Join TSR now and get all your revision questions answeredSign up now

Markets - going there/talking about them (aller/faire)?? Watch

    • Thread Starter
    Offline

    15
    ReputationRep:
    If someone says 'tu vas au marché?' are they asking 'do you go to the market?', hence au = to the?

    Also, if the response is 'je fais le marché de la semaine.' are they replying with 'I do the market in the week.'? If so, that doesn't make sense...so what is the correct translation?

    And I thought de le/les/la means 'about/with' something.

    And also that au/aux means 'to (the)' place.

    Help, s'il vous plait?
    Offline

    11
    ReputationRep:
    (Original post by PhysicsGal)
    If someone says 'tu vas au marché?' are they asking 'do you go to the market?', hence au = to the?
    Yes. This could be translated as: Do you go to the market? or Are you going to the market?

    (Original post by PhysicsGal)
    Also, if the response is 'je fais le marché de la semaine.' are they replying with 'I do the market in the week.'? If so, that doesn't make sense...so what is the correct translation?
    Faire le marché means "to go shopping". So je fais le marché de la semaine means "I'm doing the weekly shopping."

    (Original post by PhysicsGal)
    And I thought de le/les/la means 'about/with' something
    It can mean that, but not necessarily. It depends on what comes before the de. For example, parler de quelque chose means to talk about something; so Nous parlons du film would mean "we're talking about the film". But with other expressions, the de might well mean something different - often "of", as in J'ai peur du chien, "I'm afraid of the dog" but sometimes nothing at all, as in J'ai besoin du dictionnaire, "I need the dictionary". You need to learn which verbs / expressions are followed by de and what they mean.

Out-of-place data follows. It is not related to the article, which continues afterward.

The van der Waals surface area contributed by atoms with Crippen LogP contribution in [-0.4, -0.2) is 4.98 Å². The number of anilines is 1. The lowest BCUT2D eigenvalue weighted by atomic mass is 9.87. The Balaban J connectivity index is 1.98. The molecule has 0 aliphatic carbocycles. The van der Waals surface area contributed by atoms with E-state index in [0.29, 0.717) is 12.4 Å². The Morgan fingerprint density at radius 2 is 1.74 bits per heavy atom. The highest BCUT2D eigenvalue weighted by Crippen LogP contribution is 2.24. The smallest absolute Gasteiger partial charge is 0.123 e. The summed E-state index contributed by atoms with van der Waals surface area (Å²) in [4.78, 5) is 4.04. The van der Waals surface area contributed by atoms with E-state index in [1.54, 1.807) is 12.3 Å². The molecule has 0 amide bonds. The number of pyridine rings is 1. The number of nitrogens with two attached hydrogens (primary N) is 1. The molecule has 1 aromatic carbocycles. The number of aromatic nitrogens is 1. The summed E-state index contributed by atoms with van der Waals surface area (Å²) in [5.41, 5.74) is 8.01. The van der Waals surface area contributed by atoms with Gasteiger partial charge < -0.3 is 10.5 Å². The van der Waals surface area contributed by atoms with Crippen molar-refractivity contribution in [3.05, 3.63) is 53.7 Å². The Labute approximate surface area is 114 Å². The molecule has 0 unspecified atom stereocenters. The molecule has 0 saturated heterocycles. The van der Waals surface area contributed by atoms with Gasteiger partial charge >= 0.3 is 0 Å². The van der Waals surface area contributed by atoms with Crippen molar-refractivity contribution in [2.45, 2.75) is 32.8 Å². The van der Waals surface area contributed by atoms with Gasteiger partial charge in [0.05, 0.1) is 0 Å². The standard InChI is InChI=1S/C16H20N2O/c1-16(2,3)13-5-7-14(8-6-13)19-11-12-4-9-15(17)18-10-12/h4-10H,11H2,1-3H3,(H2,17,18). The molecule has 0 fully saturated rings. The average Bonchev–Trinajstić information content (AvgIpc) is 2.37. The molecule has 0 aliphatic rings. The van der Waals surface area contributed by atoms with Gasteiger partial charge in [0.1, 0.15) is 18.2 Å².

You should also be aware of the contractions:
    de + le contracts to du
    de + la
    stays de la
    de + les
    contracts to des

    (Original post by PhysicsGal)
    And also that au/aux means 'to (the)' place
    Again, not necessarily. The same comments apply to verbs / expressions which are followed by à. For example, Je m'intéresse au français means "I'm interested in French"; and Je m'habitue aux voisins means "I'm getting used to the neighbours. Again, you need to learn which verbs / expressions take à and how they translate.

    And you should also know the contractions:

    à + le contracts to au
    à + la
    stays à la
    à + les
    contracts to aux
 
 
 
Poll
If you won £30,000, which of these would you spend it on?

The Student Room, Get Revising and Marked by Teachers are trading names of The Student Room Group Ltd.

Register Number: 04666380 (England and Wales), VAT No. 806 8067 22 Registered Office: International House, Queens Road, Brighton, BN1 3XE

Quick reply
Reputation gems: You get these gems as you gain rep from other members for making good contributions and giving helpful advice.